This will vary from deal to deal and the type of agreement you’re looking to get into. Some deals, like traditional publishing, require a songwriter to deliver a set number of songs over the course of the contract, with the standard sometimes being about 10 per year. However, if you co-write any of your music, understand that this may impact that minimum deliverable number. For instance, if you write only 50% of your songs, you'll need to deliver 20 songs instead of 10. Also, be crystal-clear about how long the contract runs. The length of the term could be just a few short months or it could last decades. An administration or sub-publishing deal term tends to be shorter than a publishing or co-publishing deal and within that, the more modern administration deals, such as Songtrust offers, allow for the shortest deal term available.
What will a publisher do for me at this point in my career?
As exciting as it sounds to be offered a traditional or co-publishing contract, it's worth taking a moment for a clear-eyed assessment of where your career is and what you can reasonably expect from a publishing deal. A songwriter who’s had some commercial success, for example, is going to have different needs and expectations compared with one who’s just starting out.
What are your songwriting goals? If you don't think your music is going to find success in commercial sales, you'll need to find a publisher with a great track record getting syncs (see below), while someone writing Top 40-ready tunes will want a publisher who can help pay for demo recordings to land a record deal. At the end of the day, you’ll want a publisher who is going to support and advocate for you and your needs—whatever they may be—and that means determining what your expectations are before you sign on the dotted line.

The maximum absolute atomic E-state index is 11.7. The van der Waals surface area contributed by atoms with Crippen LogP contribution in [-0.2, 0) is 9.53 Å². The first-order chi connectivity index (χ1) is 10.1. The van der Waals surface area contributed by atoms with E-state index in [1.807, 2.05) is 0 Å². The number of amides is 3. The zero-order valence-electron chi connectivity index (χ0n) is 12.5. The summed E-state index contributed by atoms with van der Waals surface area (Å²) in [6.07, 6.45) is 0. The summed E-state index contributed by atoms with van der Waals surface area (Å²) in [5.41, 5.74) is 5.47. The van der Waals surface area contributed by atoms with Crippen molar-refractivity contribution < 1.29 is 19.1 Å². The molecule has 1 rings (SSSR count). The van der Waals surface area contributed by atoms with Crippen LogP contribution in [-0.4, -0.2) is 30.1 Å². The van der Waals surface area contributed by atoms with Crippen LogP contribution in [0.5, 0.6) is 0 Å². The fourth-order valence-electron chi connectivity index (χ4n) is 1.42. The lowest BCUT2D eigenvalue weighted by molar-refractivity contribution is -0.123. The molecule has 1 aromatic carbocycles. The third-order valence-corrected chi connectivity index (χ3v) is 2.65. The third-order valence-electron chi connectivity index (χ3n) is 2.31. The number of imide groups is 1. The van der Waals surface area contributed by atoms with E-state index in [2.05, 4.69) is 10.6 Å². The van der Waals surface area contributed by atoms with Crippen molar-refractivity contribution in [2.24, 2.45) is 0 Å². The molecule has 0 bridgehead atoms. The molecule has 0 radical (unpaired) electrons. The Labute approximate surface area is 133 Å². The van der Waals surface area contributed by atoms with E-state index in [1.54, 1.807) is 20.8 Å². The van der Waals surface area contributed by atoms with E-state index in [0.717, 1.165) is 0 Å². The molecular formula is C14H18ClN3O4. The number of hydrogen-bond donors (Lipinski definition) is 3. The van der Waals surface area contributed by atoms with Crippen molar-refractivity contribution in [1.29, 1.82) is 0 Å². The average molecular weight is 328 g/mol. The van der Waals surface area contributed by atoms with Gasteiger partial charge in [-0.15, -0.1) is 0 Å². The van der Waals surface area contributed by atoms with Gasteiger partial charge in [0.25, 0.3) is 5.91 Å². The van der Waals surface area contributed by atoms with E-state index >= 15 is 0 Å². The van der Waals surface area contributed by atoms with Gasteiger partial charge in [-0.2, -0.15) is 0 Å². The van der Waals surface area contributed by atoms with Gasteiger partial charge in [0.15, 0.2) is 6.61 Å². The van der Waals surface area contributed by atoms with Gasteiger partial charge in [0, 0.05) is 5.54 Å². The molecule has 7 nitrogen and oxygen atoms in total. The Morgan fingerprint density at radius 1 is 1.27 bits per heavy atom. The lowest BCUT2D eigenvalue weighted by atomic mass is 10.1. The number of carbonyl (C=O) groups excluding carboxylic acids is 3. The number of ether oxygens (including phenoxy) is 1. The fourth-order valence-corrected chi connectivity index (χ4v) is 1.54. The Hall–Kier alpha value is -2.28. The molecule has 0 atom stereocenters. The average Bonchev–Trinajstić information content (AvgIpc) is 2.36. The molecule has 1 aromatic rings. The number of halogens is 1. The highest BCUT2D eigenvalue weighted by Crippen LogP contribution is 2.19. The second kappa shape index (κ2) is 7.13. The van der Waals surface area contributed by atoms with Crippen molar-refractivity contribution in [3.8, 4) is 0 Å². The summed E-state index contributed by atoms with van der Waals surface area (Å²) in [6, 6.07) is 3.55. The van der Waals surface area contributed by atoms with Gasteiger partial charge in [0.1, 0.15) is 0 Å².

What’s the publisher’s track record in terms of getting sync deals?
Increasingly, songwriters are seeing a growing amount of their income come from sync deals, meaning music licensed for television shows, video games, and advertisements, for example. And in the music business—just as in the rest of life—connections are everything. Make sure any potential publisher can show a proven record of success in placing their clients’ music. Alternately, check if their contract allows you to keep 100% of your copyright—like Songtrust does—so that you’re free to pursue any creative opportunities that come your way, as well as the commission for synchronization.
How big is the publishing company?
Both small and large publishers come with their own pros and cons. Yes, large multinational publishers have the muscle to enforce copyrights and can sometimes find it easier to get sync deals. But, you’ll be just one of many, many artists they're handling; if there are many others on their roster who create music similar to yours, how much time and effort will they really put behind advancing your career?
On the other hand, while a smaller publisher may be quicker to return your calls, there can also be drawbacks. Do they have the capability to handle international usage and royalties or the network to help with sync placements? Increasingly, larger and larger shares of US songwriters’ royalty streams come from overseas licensing.
Want to learn more about publishing deals and the fundamentals of music publishing? Register for one of our bi-weekly, virtual Music Publishing 101 webinars. These free sessions cover the basics you need to know to get your publishing in order and allow you to ask questions to our publishing specialists. Choose the date and time that works best for you today.